(_)     | (_) (_)    |  Documentation: https://docs.julialang.org
   _ _   _| |_  __ _   |  Type "?help" for help.
  | | | | | | |/ _` |  |
  | | |_| | | | (_| |  |  Version 0.7.0-DEV.5152 (2018-05-21 21:19 UTC)
 _/ |\__'_|_|_|\__'_|  |  Commit dc30e38 (0 days old master)
|__/                   |  x86_64-linux-gnu

julia> using StaticArrays

julia> m = rand(3, 1_000_000);

julia> v = reinterpret(SVector{3,Float64}, m, (1_000_000,));
┌ Warning: `reinterpret(::Type{T}, a::Array{S}, dims::NTuple{N, Int}) where {T, S, N}` is deprecated, use `reshape(reinterpret(T, vec(a)), dims)` instead.
│   caller = top-level scope
└ @ Core :0

julia> sum(v);

julia> @time sum(v);
  0.050470 seconds (9 allocations: 320 bytes)

julia> typeof(v)
Base.ReinterpretArray{SArray{Tuple{3},Float64,1,3},1,Float64,Array{Float64,1}}

versus v0.6.2

  _       _ _(_)_     |  A fresh approach to technical computing
  (_)     | (_) (_)    |  Documentation: https://docs.julialang.org
   _ _   _| |_  __ _   |  Type "?help" for help.
  | | | | | | |/ _` |  |
  | | |_| | | | (_| |  |  Version 0.6.2 (2017-12-13 18:08 UTC)
 _/ |\__'_|_|_|\__'_|  |  
|__/                   |  x86_64-linux-gnu

julia> using StaticArrays

julia> m = rand(3, 1_000_000);

julia> v = reinterpret(SVector{3,Float64}, m, (1_000_000,));

julia> sum(v);

julia> @time sum(v);
  0.004232 seconds (84 allocations: 6.123 KiB)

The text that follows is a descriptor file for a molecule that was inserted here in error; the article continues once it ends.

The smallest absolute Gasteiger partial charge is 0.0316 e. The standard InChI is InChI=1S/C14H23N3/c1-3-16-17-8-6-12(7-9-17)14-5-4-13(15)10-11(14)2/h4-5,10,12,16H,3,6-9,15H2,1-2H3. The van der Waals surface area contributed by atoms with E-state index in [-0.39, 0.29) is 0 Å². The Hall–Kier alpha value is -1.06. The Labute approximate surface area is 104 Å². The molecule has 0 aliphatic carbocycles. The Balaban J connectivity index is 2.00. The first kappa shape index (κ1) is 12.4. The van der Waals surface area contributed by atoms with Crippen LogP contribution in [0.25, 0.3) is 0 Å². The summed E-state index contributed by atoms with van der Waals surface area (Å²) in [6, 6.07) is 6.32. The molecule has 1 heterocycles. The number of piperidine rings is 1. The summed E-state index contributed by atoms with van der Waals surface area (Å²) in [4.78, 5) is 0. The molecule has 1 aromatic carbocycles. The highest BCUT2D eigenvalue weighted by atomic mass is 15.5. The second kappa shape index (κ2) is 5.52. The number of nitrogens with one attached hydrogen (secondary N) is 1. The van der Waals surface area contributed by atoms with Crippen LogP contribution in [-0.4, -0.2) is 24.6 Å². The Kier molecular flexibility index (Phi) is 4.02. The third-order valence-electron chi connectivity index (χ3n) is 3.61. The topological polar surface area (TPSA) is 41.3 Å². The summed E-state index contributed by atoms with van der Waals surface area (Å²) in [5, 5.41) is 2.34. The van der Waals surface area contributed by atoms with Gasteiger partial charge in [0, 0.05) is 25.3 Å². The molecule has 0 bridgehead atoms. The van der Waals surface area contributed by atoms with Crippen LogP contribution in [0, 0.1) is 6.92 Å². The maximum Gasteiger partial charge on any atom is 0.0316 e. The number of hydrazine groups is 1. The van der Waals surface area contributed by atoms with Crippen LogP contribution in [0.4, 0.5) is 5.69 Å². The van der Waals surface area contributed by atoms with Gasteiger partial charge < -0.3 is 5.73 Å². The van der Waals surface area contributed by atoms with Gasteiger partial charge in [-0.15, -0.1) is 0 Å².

julia> typeof(v)
Array{StaticArrays.SArray{Tuple{3},Float64,1,3},1}

#18

One interesting thing, the allocations have gone way down, 84 -> 9, 6.123Kib -> 320 bytes, even though its still about 12x slower.
Have you been profiling this?


#19

The allocations are spurious (due to partial compilation stuff?)

julia> @btime sum($v);#on 0.62
  2.106 ms (0 allocations: 0 bytes)

I think the proper solution is a Base.unsafe_reinterpret that implements the old reinterpret (i.e. the return type does not know that the array is reinterpreted).

I think the reason for the new reinterpret is that some aliasing assumptions changed, which now makes it unsafe to use both A and unsafe_reinterpret(T,A,...) = unsafe_wrap(Array, convert(T, pointer(X)), ...) in the same loop. In 99% of the cases, you don’t do that and can impose a @noinline function boundary between the loops (hence the fact that we lie to llvm about aliasing does not matter).


#20

At some point I looked carefully at the ReinterpretArray code, there is a lot going on during getindex calls. I suspect some of this will need to be rethought. getindex really needs to be a no-op.

I suspect unless someone wants to take this on in earnest now we will be stuck with unsafe_wrap for 1.0.